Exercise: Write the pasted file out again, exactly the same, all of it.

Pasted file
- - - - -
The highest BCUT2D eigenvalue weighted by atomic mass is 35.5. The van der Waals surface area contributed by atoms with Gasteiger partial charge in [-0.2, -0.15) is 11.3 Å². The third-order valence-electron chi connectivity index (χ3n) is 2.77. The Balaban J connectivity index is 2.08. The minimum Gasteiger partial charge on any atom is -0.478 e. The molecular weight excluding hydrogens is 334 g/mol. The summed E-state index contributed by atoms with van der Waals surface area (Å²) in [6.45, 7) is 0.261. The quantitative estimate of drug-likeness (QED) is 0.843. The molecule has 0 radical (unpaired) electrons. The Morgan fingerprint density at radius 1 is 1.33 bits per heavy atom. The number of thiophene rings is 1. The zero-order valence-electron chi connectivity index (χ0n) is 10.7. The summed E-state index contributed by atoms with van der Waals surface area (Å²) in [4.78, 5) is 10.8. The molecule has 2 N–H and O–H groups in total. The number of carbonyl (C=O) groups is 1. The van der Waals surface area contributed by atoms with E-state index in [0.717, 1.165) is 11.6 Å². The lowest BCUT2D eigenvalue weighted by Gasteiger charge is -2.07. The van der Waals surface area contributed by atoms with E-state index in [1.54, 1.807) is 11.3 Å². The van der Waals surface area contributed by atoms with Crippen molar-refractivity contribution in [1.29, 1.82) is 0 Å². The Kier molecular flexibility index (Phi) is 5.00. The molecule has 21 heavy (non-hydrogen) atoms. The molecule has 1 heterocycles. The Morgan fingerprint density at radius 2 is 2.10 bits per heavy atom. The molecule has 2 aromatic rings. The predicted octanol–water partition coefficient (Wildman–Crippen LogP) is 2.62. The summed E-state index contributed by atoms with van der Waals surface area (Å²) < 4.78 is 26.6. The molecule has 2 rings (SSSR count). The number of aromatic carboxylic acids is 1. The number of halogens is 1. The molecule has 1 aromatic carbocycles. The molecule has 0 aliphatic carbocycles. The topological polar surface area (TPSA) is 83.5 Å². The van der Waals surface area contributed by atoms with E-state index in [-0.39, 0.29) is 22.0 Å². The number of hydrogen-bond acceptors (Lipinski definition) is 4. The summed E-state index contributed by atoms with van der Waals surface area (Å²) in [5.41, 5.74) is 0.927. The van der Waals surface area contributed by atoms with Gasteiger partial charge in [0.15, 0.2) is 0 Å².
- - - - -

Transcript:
The highest BCUT2D eigenvalue weighted by atomic mass is 35.5. The van der Waals surface area contributed by atoms with Gasteiger partial charge in [-0.2, -0.15) is 11.3 Å². The third-order valence-electron chi connectivity index (χ3n) is 2.77. The Balaban J connectivity index is 2.08. The minimum Gasteiger partial charge on any atom is -0.478 e. The molecular weight excluding hydrogens is 334 g/mol. The summed E-state index contributed by atoms with van der Waals surface area (Å²) in [6.45, 7) is 0.261. The quantitative estimate of drug-likeness (QED) is 0.843. The molecule has 0 radical (unpaired) electrons. The Morgan fingerprint density at radius 1 is 1.33 bits per heavy atom. The number of thiophene rings is 1. The zero-order valence-electron chi connectivity index (χ0n) is 10.7. The summed E-state index contributed by atoms with van der Waals surface area (Å²) in [4.78, 5) is 10.8. The molecule has 2 N–H and O–H groups in total. The number of carbonyl (C=O) groups is 1. The van der Waals surface area contributed by atoms with E-state index in [0.717, 1.165) is 11.6 Å². The lowest BCUT2D eigenvalue weighted by Gasteiger charge is -2.07. The van der Waals surface area contributed by atoms with E-state index in [1.54, 1.807) is 11.3 Å². The van der Waals surface area contributed by atoms with Crippen molar-refractivity contribution in [1.29, 1.82) is 0 Å². The Kier molecular flexibility index (Phi) is 5.00. The molecule has 21 heavy (non-hydrogen) atoms. The molecule has 1 heterocycles. The Morgan fingerprint density at radius 2 is 2.10 bits per heavy atom. The molecule has 2 aromatic rings. The predicted octanol–water partition coefficient (Wildman–Crippen LogP) is 2.62. The summed E-state index contributed by atoms with van der Waals surface area (Å²) < 4.78 is 26.6. The molecule has 2 rings (SSSR count). The number of aromatic carboxylic acids is 1. The number of halogens is 1. The molecule has 1 aromatic carbocycles. The molecule has 0 aliphatic carbocycles. The topological polar surface area (TPSA) is 83.5 Å². The van der Waals surface area contributed by atoms with E-state index in [-0.39, 0.29) is 22.0 Å². The number of hydrogen-bond acceptors (Lipinski definition) is 4. The summed E-state index contributed by atoms with van der Waals surface area (Å²) in [5.41, 5.74) is 0.927. The van der Waals surface area contributed by atoms with Gasteiger partial charge in [0.15, 0.2) is 0 Å².